It’s fairly obvious from the get-go that this couple is so highly delusional that they can barely return to earth for the duration of this interview. Bug-eyed and frantically clutching her husband’s hand through the interview, Cheri Young makes excuse after excuse regarding their behavior. What was mind-boggling to me was that they took this pregnant woman (Edward’s mistress Rielle Hunter) INTO THEIR HOME. The home they shared with their children. How is that for emotionally damaging? And she became a part of their lives. Home videos showed them zooming in playfully on her belly and tossing around the pigskin in the backyard; giggling like she was an old friend they had known for years. It then became quite obvious that the Young’s were enamored with the pay-outs; being whisked about the country in private jets and staying at luxury suites. They claimed they didn’t want to reveal the truth because of Elizabeth’s illness and impending death, or because it would harm Edward’s chance to be president. Really? They liked the perks.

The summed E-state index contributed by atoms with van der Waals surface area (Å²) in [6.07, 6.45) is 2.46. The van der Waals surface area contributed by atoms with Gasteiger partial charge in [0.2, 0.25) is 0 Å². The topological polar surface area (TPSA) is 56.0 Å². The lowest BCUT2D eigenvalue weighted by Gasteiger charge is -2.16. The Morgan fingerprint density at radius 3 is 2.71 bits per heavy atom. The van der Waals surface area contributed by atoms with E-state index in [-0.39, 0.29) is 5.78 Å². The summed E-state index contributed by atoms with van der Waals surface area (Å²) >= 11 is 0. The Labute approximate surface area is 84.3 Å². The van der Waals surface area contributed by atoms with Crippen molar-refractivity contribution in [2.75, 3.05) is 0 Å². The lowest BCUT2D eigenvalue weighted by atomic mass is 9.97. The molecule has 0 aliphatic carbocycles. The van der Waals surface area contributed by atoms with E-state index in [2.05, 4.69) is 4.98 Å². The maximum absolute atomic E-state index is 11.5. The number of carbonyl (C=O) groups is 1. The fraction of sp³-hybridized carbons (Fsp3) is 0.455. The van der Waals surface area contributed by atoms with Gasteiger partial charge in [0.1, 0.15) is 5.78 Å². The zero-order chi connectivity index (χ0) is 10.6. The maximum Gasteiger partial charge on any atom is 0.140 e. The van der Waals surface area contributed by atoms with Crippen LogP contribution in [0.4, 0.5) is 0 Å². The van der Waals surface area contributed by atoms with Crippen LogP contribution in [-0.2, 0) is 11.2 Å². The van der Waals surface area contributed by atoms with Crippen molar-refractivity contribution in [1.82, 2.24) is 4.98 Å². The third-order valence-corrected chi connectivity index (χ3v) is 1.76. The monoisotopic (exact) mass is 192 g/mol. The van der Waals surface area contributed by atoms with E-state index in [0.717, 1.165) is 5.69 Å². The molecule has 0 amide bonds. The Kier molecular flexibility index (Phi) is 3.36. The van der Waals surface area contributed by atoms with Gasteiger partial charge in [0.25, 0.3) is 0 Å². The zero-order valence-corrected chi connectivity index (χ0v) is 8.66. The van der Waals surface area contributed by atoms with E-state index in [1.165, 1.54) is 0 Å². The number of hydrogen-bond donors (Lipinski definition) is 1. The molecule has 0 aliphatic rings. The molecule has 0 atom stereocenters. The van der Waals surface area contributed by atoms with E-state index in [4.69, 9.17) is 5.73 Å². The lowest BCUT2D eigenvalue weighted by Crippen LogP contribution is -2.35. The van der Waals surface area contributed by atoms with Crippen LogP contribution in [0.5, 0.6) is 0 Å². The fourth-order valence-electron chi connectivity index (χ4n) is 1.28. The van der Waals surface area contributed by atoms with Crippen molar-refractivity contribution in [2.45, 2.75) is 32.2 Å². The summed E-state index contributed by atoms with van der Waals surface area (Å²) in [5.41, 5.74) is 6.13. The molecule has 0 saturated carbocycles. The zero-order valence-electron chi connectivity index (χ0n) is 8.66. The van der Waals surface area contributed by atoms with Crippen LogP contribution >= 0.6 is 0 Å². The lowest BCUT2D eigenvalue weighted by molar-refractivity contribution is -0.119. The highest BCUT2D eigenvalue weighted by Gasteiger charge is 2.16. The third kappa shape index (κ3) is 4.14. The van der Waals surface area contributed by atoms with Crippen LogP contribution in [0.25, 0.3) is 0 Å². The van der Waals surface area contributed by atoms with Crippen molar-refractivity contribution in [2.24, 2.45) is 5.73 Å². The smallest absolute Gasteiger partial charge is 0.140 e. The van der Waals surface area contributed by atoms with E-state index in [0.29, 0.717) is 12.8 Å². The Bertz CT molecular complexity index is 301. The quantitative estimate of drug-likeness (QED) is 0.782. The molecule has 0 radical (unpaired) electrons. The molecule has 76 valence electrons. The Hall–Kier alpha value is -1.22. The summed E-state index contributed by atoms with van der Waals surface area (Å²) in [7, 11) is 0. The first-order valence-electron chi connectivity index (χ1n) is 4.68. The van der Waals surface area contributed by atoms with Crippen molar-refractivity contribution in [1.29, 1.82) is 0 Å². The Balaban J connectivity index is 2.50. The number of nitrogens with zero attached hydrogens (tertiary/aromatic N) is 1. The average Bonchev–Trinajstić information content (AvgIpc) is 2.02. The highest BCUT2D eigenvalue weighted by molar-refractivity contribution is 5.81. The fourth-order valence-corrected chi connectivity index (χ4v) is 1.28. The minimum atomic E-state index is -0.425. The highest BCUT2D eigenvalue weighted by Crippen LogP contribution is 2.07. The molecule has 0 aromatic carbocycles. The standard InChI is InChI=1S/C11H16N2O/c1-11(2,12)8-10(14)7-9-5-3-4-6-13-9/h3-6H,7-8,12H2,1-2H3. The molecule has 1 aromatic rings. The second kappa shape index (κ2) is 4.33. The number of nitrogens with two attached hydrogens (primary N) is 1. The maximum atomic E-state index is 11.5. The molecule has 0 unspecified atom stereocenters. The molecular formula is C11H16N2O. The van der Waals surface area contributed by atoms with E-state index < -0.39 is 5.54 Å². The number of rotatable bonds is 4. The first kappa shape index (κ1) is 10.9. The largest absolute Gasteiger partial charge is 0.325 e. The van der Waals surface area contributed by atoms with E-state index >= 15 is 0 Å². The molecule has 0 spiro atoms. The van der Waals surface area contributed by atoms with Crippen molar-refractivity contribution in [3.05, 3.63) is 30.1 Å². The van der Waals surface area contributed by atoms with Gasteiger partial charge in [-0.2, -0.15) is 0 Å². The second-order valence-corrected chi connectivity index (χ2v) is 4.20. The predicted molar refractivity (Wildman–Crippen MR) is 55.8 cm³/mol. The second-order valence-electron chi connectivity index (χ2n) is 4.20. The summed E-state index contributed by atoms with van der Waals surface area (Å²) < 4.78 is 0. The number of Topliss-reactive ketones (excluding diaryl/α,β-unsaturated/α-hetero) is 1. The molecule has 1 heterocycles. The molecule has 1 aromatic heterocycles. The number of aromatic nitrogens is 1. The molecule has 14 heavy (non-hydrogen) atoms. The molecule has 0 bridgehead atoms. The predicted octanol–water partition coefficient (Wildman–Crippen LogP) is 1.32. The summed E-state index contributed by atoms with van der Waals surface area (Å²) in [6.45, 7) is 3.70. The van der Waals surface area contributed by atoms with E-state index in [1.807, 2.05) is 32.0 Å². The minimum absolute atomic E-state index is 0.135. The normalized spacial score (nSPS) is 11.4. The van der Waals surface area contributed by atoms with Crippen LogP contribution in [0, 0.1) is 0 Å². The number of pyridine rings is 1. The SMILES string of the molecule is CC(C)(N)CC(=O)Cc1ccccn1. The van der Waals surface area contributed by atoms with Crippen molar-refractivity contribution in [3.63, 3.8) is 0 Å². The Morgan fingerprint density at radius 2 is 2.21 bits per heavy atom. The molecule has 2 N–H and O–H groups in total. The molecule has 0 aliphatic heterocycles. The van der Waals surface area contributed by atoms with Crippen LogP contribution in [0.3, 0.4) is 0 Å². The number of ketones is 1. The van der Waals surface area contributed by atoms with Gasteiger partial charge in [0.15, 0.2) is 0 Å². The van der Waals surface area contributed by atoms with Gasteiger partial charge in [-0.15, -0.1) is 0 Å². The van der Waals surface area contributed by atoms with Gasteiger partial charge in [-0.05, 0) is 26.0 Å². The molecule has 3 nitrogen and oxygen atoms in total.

Andrew & Cheri’s “damaging” media tour will really only end up making them look like money grubbing fools. With Edwards, the damage has been done; once the affair was revealed nearly two years ago, Edwards was done. Finished. He is already sub-terranean at this point- what does it matter if he is pushed down another level? Through his attempt to clear his name, all Andrew Young has proved is that he and his wife put their own financial gain above their reputations and their integrity and the posterity of their family.

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We’re All Free to be You and Me: Even if You’re Pauly D

Photo courtesy of AP. Glamour shots by Deb.

Hundreds of MTV watching 20 and 30 somethings will be inundating McFadden’s D.C. in Foggy Bottom tonight for a glimpse of celebrity and $5 Jagerbombs. That’s right; Pauly D will be in the district.

If you don’t know Pauly D by name, he is one of the self-loving Italian-Americans that litter the cast of MTV’s breakout hit, The Jersey Shore. Pauly and his cast member, JWoww (these are not actual names, rather MTV-imposed nicknames thought up by producers, which makes them almost better) are on a publicity blitz that is making a stop at McFadden’s D.C. in Foggy Bottom. The fact that they are coming to our fair city is really nothing of note. After all, they are a group of “regular” (we use that term loosely…) people who are now being paid 5 figures to appear at bars they probably would have hung out at anyways. The real question is: why do we care?